We run a mosaic workshop here. Last year we got it running and this year it seems to be buzzing right along thanks to the talented Mark Wood from the UK (who is leaving on Sunday unfortunately; hope the next volunteer will carry on as well). We do mosaics for sale (I’ll attach photos at some point) as well as wall mosaics which now adorn both sides of the front wall of the workshop as well as many of the walls between classrooms at the Deaf School.... really wonderful scenes of local life. Since installing them on our front wall the (previously marginalized) deaf artists have become quite the stars of the town!

Power is on approximately 11 hours each day (in 2-4 hour chunks sprinkled throughout the 24-hour period seemingly at random each day). So, you plan any power-dependent activity (Internet use, banking/ATM use, drawing, reading, writing, etc) around the electricity or lack thereof. Of course, we always keep a good supply of candles on hand and working by candlelight or flashlight is quite an adventure in itself.

Lunch consists of a bowl of noodles or a stack of 8 or so crackers and a cup of milky sugary spicy tea (or chai). Again, we usually spread peanut butter or sardines that we get from the “western store” on our crackers for the protein.

Last year the mosaic artists and I played soccer every afternoon, but alas, this year they are into production and making money so the games are off. The volunteers usually walk or bicycle into town for food or beer or other essentials, use the internet if it happens to be on, read, write, or hang out with the kids or each other.

The “white house” is located down the street from the workshop (“blue house”) and houses young orphans or neglected kids under the care of EBT. It’s great to go down to the white house and play with the kids. Almost every night they dance and, since I love to dance, I go there as often as possible. Last time one of the boys (around 11 years old) did an entire Michael Jackson/Bollywood production with me as his understudy, mimicking each of his moves. The kids and housemothers were laughing so hard they could hardly breathe. But at the end, one of the little girls came up to me and said, “Sister! You are a very good dancer!” Hahahaha!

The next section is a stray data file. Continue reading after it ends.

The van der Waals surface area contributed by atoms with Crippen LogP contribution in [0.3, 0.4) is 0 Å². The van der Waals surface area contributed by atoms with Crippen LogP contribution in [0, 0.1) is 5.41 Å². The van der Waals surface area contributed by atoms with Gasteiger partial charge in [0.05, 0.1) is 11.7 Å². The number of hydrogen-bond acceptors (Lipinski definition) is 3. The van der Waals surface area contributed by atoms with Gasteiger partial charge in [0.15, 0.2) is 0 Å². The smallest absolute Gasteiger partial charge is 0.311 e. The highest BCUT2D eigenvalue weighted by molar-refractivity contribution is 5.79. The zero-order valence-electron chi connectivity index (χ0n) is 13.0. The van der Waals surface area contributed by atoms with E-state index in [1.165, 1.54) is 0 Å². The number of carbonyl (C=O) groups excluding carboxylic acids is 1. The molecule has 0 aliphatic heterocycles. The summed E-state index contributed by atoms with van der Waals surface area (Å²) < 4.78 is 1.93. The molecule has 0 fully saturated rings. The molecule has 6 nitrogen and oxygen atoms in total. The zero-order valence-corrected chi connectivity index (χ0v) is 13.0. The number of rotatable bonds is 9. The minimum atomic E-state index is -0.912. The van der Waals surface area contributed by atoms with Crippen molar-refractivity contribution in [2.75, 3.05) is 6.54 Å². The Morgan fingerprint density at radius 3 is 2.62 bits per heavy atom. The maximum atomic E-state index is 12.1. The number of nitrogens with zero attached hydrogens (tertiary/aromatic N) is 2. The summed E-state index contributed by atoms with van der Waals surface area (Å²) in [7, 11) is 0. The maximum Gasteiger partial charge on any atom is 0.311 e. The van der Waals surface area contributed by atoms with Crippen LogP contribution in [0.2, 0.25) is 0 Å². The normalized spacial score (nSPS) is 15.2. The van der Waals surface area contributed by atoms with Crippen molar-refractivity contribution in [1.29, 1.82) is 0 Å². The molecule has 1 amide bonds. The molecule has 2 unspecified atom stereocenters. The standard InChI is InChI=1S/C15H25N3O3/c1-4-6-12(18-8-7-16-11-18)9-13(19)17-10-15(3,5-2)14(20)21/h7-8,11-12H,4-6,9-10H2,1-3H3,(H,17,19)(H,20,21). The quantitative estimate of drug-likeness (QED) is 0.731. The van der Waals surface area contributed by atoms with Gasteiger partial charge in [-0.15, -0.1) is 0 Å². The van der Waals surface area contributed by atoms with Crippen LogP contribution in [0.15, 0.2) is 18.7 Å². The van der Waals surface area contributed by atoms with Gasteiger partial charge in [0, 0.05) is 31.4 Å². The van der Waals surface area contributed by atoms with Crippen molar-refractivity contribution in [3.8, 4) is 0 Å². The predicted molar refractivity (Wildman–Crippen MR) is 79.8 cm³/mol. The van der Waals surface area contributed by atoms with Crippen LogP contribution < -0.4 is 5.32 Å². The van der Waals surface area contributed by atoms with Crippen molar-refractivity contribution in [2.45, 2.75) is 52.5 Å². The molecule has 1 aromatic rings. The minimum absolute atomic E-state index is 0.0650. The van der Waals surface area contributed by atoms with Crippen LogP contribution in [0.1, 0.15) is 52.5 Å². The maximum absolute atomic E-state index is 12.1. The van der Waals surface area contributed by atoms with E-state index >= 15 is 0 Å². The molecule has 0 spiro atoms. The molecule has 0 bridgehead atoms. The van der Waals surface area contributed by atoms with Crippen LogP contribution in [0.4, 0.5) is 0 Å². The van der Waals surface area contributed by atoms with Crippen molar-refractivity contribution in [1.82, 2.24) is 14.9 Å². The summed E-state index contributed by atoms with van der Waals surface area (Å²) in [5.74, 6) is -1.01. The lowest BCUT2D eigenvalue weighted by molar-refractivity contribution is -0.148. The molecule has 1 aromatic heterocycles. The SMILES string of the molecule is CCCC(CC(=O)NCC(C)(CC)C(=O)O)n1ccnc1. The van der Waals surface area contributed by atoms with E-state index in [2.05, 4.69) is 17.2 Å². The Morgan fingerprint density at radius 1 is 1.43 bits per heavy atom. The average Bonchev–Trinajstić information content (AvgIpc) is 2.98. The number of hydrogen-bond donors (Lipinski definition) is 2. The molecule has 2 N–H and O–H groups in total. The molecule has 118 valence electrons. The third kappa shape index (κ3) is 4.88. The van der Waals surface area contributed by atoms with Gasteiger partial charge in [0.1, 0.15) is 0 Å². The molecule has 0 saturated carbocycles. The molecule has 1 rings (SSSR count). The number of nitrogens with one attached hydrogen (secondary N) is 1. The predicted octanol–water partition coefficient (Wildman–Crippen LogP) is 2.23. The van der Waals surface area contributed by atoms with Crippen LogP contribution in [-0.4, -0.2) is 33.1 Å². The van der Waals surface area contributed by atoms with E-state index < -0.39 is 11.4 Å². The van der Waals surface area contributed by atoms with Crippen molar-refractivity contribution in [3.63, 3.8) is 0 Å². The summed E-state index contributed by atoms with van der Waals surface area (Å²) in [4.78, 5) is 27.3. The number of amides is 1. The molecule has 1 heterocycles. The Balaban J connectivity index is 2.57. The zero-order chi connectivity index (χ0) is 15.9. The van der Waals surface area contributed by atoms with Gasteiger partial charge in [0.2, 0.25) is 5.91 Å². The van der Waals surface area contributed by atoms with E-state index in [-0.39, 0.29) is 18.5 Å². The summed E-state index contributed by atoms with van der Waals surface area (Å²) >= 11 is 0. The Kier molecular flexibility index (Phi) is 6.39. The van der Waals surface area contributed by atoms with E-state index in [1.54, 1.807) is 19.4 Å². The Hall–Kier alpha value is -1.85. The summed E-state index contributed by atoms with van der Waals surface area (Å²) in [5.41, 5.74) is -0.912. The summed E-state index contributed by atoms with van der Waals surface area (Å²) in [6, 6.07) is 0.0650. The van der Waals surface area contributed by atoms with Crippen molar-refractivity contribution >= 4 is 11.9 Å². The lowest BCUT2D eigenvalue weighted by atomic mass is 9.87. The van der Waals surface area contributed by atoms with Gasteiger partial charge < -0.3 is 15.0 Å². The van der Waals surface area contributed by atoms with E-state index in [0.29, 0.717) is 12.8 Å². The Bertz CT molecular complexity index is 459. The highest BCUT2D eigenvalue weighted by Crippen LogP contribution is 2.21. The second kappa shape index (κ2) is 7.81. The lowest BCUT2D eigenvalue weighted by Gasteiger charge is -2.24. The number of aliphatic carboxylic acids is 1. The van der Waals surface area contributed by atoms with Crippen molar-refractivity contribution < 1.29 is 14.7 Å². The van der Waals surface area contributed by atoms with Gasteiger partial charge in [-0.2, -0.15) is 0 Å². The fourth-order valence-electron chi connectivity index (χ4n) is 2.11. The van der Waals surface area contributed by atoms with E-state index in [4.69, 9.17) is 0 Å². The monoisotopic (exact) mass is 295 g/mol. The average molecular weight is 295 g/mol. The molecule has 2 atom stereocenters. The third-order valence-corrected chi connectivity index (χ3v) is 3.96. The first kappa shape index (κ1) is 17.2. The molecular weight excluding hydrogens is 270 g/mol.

Dinner is dal bhat (more rice and soup and vegetables) unless it’s a special occasion (like one of the volunteers leaving) and then we have feasts of momos (similar to Chinese steamed dumplings), pekoras (fried dough with potatoes and veggies inside), and other tasty Nepalese dishes. If you can’t face dal bhat, you can always go downtown to Pizza King (which serves mostly Chinese and Nepali dishes but also actually has pizza) or other fancy hotel restaurants with westernized dishes (even chicken and meat without bones permeating it!)

After dinner we get together for a beer or cocktail, talk about the many extraordinary events that we’ve experienced that day (such as a man in a business suit riding in a bicycle rickshaw talking on his cellphone while holding a goat!), plan the next day’s activities and plotting how we’ll ever get the required materials to accomplish them, share stories and laugh a lot.

Since it gets dark at 5 pm or so, we (at least me!) usually head to bed and a book by between 9 and 11 pm. At this time of year, I leave most of my clothes on (or add a layer or two), climb under my heavy covers in my mosquito net tent, and read until I fall asleep to a lullaby of honking cars and trucks and howling dogs.

And so ends a typical in my life in Bhairahawa, Nepal.


Emily Hummel said...

Mom, speaking of dogs "yip yapping" whatever happened to your dog that you rescued and nursed back to health?!?

Emily Hummel said...
This comment has been removed by the author.
indigomar said...

Hi Carol,
Great, interesting work you're doing! I'll share this with my students. Bill forwarded your last email to me. By the way, I saw the article on you in the Cleveland Magazine about the crocheting on the parking meters; which I've seen in Cleveland Heights.
Take Care, Mary Ann